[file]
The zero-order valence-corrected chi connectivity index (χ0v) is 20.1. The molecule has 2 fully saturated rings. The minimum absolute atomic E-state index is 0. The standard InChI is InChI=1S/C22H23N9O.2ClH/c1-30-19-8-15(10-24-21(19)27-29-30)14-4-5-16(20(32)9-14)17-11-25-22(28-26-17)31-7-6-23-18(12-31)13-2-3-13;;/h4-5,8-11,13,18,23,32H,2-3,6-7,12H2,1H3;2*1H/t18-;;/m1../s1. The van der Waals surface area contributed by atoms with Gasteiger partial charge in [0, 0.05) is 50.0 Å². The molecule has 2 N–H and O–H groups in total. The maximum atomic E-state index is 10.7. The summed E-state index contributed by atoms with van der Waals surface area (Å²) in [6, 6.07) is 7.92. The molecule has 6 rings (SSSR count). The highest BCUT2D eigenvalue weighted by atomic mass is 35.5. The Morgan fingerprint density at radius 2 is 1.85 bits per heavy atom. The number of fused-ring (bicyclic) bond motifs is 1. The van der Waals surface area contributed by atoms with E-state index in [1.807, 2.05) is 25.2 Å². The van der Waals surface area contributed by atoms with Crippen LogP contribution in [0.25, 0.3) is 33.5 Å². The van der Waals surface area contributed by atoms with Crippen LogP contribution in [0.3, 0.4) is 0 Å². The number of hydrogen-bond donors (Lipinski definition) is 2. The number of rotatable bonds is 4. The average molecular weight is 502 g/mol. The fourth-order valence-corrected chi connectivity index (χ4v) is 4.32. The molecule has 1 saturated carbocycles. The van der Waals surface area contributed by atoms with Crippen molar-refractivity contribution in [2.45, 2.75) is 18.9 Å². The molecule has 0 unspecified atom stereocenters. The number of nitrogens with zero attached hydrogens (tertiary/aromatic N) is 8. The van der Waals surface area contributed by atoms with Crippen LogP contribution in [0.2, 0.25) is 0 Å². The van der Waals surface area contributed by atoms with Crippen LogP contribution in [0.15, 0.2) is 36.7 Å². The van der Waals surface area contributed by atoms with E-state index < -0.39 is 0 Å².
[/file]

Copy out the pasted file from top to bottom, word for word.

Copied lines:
The zero-order valence-corrected chi connectivity index (χ0v) is 20.1. The molecule has 2 fully saturated rings. The minimum absolute atomic E-state index is 0. The standard InChI is InChI=1S/C22H23N9O.2ClH/c1-30-19-8-15(10-24-21(19)27-29-30)14-4-5-16(20(32)9-14)17-11-25-22(28-26-17)31-7-6-23-18(12-31)13-2-3-13;;/h4-5,8-11,13,18,23,32H,2-3,6-7,12H2,1H3;2*1H/t18-;;/m1../s1. The van der Waals surface area contributed by atoms with Gasteiger partial charge in [0, 0.05) is 50.0 Å². The molecule has 2 N–H and O–H groups in total. The maximum atomic E-state index is 10.7. The summed E-state index contributed by atoms with van der Waals surface area (Å²) in [6, 6.07) is 7.92. The molecule has 6 rings (SSSR count). The highest BCUT2D eigenvalue weighted by atomic mass is 35.5. The Morgan fingerprint density at radius 2 is 1.85 bits per heavy atom. The number of fused-ring (bicyclic) bond motifs is 1. The van der Waals surface area contributed by atoms with E-state index in [1.807, 2.05) is 25.2 Å². The van der Waals surface area contributed by atoms with Crippen LogP contribution in [0.25, 0.3) is 33.5 Å². The van der Waals surface area contributed by atoms with Crippen LogP contribution in [0.3, 0.4) is 0 Å². The number of hydrogen-bond donors (Lipinski definition) is 2. The number of rotatable bonds is 4. The average molecular weight is 502 g/mol. The fourth-order valence-corrected chi connectivity index (χ4v) is 4.32. The molecule has 1 saturated carbocycles. The van der Waals surface area contributed by atoms with Crippen molar-refractivity contribution in [2.45, 2.75) is 18.9 Å². The molecule has 0 unspecified atom stereocenters. The number of nitrogens with zero attached hydrogens (tertiary/aromatic N) is 8. The van der Waals surface area contributed by atoms with Crippen LogP contribution in [0.2, 0.25) is 0 Å². The van der Waals surface area contributed by atoms with Crippen LogP contribution in [0.15, 0.2) is 36.7 Å². The van der Waals surface area contributed by atoms with E-state index < -0.39 is 0 Å².